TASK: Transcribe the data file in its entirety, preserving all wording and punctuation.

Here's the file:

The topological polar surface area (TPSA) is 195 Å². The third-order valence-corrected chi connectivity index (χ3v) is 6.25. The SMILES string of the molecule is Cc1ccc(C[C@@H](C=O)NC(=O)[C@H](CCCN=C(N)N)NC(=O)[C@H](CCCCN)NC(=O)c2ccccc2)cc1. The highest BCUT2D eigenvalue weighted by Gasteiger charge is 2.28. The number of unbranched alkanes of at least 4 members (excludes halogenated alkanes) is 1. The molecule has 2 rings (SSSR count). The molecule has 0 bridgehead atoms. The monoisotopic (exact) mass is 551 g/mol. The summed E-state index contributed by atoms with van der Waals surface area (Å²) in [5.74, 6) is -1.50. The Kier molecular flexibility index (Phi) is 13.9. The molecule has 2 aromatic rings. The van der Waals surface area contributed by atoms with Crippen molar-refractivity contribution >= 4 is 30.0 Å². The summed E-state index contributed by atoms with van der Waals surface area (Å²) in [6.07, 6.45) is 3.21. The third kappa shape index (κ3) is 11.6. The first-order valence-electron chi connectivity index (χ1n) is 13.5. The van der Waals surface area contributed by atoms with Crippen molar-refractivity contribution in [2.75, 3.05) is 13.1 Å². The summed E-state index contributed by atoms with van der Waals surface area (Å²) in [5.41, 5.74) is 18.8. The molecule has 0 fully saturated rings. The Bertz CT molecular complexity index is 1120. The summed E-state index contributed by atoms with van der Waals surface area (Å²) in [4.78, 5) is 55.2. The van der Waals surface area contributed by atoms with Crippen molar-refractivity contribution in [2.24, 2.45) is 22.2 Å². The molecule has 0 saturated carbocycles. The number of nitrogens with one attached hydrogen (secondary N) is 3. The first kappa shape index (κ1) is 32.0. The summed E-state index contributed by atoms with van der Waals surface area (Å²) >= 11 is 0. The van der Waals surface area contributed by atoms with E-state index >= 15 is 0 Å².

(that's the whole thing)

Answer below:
The topological polar surface area (TPSA) is 195 Å². The third-order valence-corrected chi connectivity index (χ3v) is 6.25. The SMILES string of the molecule is Cc1ccc(C[C@@H](C=O)NC(=O)[C@H](CCCN=C(N)N)NC(=O)[C@H](CCCCN)NC(=O)c2ccccc2)cc1. The highest BCUT2D eigenvalue weighted by Gasteiger charge is 2.28. The number of unbranched alkanes of at least 4 members (excludes halogenated alkanes) is 1. The molecule has 2 rings (SSSR count). The molecule has 0 bridgehead atoms. The monoisotopic (exact) mass is 551 g/mol. The summed E-state index contributed by atoms with van der Waals surface area (Å²) in [5.74, 6) is -1.50. The Kier molecular flexibility index (Phi) is 13.9. The molecule has 2 aromatic rings. The van der Waals surface area contributed by atoms with Crippen molar-refractivity contribution >= 4 is 30.0 Å². The summed E-state index contributed by atoms with van der Waals surface area (Å²) in [6.07, 6.45) is 3.21. The third kappa shape index (κ3) is 11.6. The first-order valence-electron chi connectivity index (χ1n) is 13.5. The van der Waals surface area contributed by atoms with Crippen molar-refractivity contribution in [2.75, 3.05) is 13.1 Å². The summed E-state index contributed by atoms with van der Waals surface area (Å²) in [5.41, 5.74) is 18.8. The molecule has 0 fully saturated rings. The Bertz CT molecular complexity index is 1120. The summed E-state index contributed by atoms with van der Waals surface area (Å²) in [4.78, 5) is 55.2. The van der Waals surface area contributed by atoms with Crippen molar-refractivity contribution in [2.24, 2.45) is 22.2 Å². The molecule has 0 saturated carbocycles. The number of nitrogens with one attached hydrogen (secondary N) is 3. The first kappa shape index (κ1) is 32.0. The summed E-state index contributed by atoms with van der Waals surface area (Å²) >= 11 is 0. The van der Waals surface area contributed by atoms with E-state index >= 15 is 0 Å².